Hair. It’s something you don’t think about until it’s time to think about it. Growing up, hair was a big ordeal in my house. Afternoons would go into evenings with washing, combing, rollers, and sitting under a hair dryer while completing homework or reading. I can still feel the heat on the back of my neck from the dryer.
Speaking of heat, I would really feel it every 6-8 weeks when it was time to get a relaxer, or the process to chemically straighten my hair. My mom would sit me in the kitchen and I would whine and complain while the application took place. I think I got my first one when I was around five or six, and that was the life I knew for over the next two decades. Chemically straightening my hair to mirror my peers was routine, and I don’t remember anyone else who looked like me doing otherwise.
All the while, I was still wishing my hair could be tossed and whipped around like the kids around me. Even at its straightest, it wasn’t the same, and I can recall feeling sad about that. Big events like school pictures and weddings were marked with sitting under that very hot dryer, being careful not to agitate the inevitable chemical burns I would I get from scratching my scalp prior. It would take years later when I would realize that enough was enough.
I toyed around with the idea of “going natural” after I had my oldest son. This was before YouTube and Instagram were really a resource, so I didn’t know what I was doing outside of asking my one friend who had done a “big chop” a couple of years prior, and since we have different hair textures, our hair needs were different. Back to the relaxer I went.
(Feeling like you need Google translate? I’ll explain. Going natural means just that, letting your hair grow out of your head without any chemicals altering its texture. A big chop is when the chemically altered hair grows out long enough to cut, but the length differs, and all that remains is your natural hair.)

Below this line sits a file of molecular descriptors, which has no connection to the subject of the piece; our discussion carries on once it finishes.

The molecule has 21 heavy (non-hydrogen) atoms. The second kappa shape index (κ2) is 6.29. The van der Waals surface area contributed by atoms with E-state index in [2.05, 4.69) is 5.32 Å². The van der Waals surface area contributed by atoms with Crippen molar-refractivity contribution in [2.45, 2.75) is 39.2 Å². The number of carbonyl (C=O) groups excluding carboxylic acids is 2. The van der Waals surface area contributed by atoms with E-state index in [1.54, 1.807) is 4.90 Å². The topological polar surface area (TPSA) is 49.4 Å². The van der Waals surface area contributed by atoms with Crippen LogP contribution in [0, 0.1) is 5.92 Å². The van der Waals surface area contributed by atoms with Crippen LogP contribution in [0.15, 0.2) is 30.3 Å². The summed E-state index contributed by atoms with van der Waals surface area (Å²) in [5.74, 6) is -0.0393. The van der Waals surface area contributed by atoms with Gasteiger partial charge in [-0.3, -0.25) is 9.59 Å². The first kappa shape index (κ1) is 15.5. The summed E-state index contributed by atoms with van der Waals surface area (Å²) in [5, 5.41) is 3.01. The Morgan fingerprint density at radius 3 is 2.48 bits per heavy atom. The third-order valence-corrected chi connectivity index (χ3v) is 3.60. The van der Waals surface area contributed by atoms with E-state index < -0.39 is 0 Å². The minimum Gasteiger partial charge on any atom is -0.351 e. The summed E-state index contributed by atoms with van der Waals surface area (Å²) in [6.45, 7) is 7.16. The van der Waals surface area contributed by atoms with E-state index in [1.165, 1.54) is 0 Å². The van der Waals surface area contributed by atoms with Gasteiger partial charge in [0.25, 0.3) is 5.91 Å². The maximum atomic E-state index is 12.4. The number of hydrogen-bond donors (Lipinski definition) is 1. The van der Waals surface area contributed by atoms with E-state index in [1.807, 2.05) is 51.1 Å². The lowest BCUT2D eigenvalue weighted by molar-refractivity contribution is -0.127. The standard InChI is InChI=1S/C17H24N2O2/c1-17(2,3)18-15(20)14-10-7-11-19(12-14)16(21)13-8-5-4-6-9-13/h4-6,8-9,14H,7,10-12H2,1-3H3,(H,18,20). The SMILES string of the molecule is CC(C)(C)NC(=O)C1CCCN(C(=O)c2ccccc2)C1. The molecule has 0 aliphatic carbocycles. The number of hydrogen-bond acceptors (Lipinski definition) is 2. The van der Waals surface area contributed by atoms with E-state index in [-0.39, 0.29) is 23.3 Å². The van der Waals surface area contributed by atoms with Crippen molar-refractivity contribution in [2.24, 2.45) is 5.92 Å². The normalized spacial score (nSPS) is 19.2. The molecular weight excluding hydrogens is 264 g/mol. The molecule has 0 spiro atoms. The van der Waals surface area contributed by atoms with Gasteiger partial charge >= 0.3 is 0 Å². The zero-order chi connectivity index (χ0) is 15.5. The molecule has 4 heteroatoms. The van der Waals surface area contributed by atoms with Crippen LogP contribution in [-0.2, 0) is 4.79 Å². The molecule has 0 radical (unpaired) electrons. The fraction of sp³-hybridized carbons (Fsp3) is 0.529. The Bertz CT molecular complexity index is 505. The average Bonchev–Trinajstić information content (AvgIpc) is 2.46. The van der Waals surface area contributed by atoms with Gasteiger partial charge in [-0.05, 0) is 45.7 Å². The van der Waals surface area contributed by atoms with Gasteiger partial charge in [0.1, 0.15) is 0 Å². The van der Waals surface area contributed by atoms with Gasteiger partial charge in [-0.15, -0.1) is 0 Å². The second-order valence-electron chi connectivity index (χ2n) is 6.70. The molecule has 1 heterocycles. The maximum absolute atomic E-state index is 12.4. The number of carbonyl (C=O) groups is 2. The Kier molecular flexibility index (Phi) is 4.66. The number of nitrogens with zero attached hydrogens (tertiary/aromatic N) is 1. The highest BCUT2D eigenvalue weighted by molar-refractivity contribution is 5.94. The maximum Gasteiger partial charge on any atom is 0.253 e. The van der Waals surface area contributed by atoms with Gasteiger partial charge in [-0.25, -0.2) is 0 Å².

But then, I got divorced. And if you don’t change your hair, did you even break up? I started the transition (from going to relaxed to natural) but I was still straightening my hair regularly which, in this Louisiana humidity, is nonsense. I would pack my CHI and touch up in my car. In 2015, I finally chopped. When I got remarried a few months later, it was my first major event in my life when I wore my hair natural. Since then we’ve had two more kids including a little girl, and my natural hair is a way of life. It has to be, since straightening my hair takes about 2 hours minimum, which is very challenging to maintain with 3 kids. Plus, how I can teach my kids, especially my daughter, to love their hair if I’m constantly manipulating mine just because I don’t like it? There’s nothing wrong with changing or experimenting with our hair, but I know I was so reluctant because I was comparing myself to others.
I need my kids to love their hair, and I want their journey to that self love to be much shorter than mine. I have to teach my daughter that straight hair doesn’t equal beauty. I’m looking forward to the kitchen wash days with my little girl, but I don’t think she’ll be feeling the heat the way I did.